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Israel was correct to disengage from Gaza. And now, to protect itself in the long run, it must do so again from the West Bank.
As a U.S. ally, Turkey has been lacking for some time. But it is only recently that the United States has started to voice its displeasure. If Turkey’s sudden about-face on a number of issues is any indication, the Obama administration should have made getting tougher with Turkey a priority long ago.
Egypt's generals promise democracy once they deal with the Islamist threat -- and the secular camp has cheered them on. But as Tunisia's experience 25 years ago shows, it's hard to put the authoritarian genie back in the bottle once it has been let out. In other words, the liberals are next.
It might be tempting to latch onto the idea that Turkey -- a democratic country with a history of military interventions against Islamist-leaning governments -- could be a good model for Egypt. But Egypt, which is already experiencing violence along ideological and factional lines, looks very little like Turkey. And Turkey did not get where it is today because of its military but, rather, in spite of it.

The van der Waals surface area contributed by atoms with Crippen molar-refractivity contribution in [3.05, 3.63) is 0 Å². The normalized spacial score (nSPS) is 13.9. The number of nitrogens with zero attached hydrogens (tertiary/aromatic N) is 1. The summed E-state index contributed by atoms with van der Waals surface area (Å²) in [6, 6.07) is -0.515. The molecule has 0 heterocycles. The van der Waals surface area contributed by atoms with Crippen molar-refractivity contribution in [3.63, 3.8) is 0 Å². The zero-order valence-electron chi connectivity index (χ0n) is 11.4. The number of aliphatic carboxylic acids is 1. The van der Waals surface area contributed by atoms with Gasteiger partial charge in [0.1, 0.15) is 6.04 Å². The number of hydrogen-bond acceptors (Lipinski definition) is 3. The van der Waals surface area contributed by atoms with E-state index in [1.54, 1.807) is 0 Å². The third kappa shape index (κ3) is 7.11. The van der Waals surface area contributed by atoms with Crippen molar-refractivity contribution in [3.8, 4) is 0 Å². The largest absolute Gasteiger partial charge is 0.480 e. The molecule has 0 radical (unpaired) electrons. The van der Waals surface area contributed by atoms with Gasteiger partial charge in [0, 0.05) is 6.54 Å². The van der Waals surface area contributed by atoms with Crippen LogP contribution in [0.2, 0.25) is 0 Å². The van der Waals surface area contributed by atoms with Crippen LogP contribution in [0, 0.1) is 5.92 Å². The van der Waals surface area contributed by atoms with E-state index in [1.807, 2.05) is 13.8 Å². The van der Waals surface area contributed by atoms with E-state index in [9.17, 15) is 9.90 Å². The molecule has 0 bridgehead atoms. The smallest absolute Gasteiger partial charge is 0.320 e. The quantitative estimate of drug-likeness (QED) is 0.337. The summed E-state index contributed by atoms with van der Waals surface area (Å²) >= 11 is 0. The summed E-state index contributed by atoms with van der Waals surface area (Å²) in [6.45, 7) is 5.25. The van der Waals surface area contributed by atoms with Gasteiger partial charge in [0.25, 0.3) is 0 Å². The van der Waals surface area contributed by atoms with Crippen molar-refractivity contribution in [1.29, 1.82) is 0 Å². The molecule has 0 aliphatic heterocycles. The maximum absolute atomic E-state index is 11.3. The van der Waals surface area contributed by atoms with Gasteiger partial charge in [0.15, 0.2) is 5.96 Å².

Israel apologized, Turkey accepted, and the two countries have resolved a three-year dispute -- all because Turkey's leaders realized that they stood to benefit more from cooperating with Israel than from exploiting the dispute for domestic political gain.
The surprisingly strong performance of Yair Lapid in Israel's election, coupled with Prime Minister Benjamin Netanyahu's losses, have led many to conclude that Israeli voters have shifted to the center. But Lapid's party is conservative where it counts—on security issues—and the voters who left Netanyahu largely went even further to the right.
Since Recep Tayyip Erdogan took power, the world has watched closely to see if Turkey would become more democratic or more autocratic. Yet it is doing both simultaneously, and the incongruity is threatening its international standing.